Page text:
To me, the point of paying attention to history is not the specific details of certain events, which are always random and never repeat; it’s the big-picture behaviors that reoccur in different eras, generations, and societies. People were dealing with greed and fear 100 years ago the same way they’re dealing with now and will be 100 years in the future. The more you see a behavior throughout history, the more you realize how ingrained it is in human behavior, which makes you more confident that it’ll be part of our future. It’s the only way to forecast with accuracy.

And he offers a striking example to make his point:

What’s great about reading old writers is not necessarily the wisdom of what they said, but comparing what people believed then vs. what they believe today and seeing what overlaps.
Marcus Aurelius said, “We all love ourselves more than other people, but care more about their opinion than our own,” which to be honest sounds like something you’ll find written on an $11 IKEA poster today. Part of the value of reading an Aurelius quote like that is that he said it almost 2,000 years ago. Its age is the important part. If it was true then, and it’s true today, then it’s a fundamental part of how humans work and of course it’s going to be true for the rest of my life. So I should pay close attention to it.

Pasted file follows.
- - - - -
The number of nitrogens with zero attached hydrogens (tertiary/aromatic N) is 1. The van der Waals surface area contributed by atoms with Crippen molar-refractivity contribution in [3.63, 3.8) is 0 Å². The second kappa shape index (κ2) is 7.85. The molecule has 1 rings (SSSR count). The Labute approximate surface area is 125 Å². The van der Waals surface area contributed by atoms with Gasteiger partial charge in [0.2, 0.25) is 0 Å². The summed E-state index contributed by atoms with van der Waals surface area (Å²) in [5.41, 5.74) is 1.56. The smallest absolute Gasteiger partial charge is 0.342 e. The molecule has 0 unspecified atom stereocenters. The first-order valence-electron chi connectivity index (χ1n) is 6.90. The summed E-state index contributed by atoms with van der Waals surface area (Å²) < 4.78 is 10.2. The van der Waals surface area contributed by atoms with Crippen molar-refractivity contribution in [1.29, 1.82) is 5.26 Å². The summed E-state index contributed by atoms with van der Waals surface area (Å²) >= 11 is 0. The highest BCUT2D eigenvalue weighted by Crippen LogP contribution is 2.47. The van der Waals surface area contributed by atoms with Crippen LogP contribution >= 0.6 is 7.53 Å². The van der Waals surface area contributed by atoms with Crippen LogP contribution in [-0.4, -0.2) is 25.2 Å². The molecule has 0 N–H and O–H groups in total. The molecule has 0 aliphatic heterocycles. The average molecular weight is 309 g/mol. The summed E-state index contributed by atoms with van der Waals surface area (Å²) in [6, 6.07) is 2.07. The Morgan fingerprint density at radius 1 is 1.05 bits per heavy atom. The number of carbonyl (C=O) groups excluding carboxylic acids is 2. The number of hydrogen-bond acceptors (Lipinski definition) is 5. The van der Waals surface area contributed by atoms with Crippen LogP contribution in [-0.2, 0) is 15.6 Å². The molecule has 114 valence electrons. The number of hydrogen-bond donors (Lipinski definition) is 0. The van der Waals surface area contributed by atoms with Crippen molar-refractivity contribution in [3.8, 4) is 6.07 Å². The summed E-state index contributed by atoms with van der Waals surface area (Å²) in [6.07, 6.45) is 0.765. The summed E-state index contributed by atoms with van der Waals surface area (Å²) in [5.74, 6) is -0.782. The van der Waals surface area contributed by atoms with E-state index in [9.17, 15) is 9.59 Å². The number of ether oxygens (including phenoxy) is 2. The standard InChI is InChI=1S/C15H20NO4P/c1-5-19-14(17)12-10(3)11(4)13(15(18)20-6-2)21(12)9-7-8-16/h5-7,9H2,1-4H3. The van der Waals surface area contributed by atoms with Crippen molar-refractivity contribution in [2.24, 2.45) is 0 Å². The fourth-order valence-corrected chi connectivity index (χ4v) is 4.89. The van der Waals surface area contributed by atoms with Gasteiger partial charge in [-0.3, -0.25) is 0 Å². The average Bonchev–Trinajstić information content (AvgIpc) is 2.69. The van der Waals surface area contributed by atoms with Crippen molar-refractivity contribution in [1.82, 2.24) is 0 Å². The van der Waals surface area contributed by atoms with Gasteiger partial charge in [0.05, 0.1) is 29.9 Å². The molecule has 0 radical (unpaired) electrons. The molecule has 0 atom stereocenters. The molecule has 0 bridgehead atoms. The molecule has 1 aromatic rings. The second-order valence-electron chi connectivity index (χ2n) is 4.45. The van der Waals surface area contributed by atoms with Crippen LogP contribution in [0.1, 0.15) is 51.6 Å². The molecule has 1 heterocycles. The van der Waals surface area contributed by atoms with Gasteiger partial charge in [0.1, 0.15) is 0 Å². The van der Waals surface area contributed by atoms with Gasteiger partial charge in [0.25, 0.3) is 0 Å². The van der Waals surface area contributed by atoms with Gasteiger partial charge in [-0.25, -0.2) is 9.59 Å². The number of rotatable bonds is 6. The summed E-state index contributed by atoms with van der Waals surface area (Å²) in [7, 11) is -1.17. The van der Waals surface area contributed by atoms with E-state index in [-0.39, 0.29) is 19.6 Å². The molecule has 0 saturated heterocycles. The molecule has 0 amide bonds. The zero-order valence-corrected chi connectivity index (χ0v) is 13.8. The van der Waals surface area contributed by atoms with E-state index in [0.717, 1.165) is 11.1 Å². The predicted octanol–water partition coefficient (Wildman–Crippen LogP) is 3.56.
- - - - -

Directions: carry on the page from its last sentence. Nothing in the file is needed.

Hat/tip: Swanand Kelkar and Saurabh Singh (#ROTD)

c. The remarkable Mr Kohli by Siddharth Vaidyanathan

If you are a cricket fan, I’m sure you would have devoured a lot of writing about THAT immortal Virat Kohli innings against Pakistan in the T20 World Cup.

Among the write-ups, I came across this stunning article about an older innings – from the 2016 T20 World Cup, when Virat made a similar score (82 from 51 balls) in a winning chase against Australia in Mohali.

Sid is a gifted writer and his prose took my breath away. The piece offers some great storytelling lessons in:

  • Focusing on small moments: Notice the vivid description of a grimace after he misses a shot. Moments like these may not reflect in the scoreboard, but they tell us so much about the player.
  • Playing with the narrative: Sid seamlessly moves between key moments from the match and his exposition about Kohli the person
  • Adding little known details: Sid knows his cricketers and offers little known tidbits about Kohli (for instance his obsession with drinking a certain amount of water everyday!)

I especially loved these two paras – which could be lifted directly and fit in for the recent Pakistan match: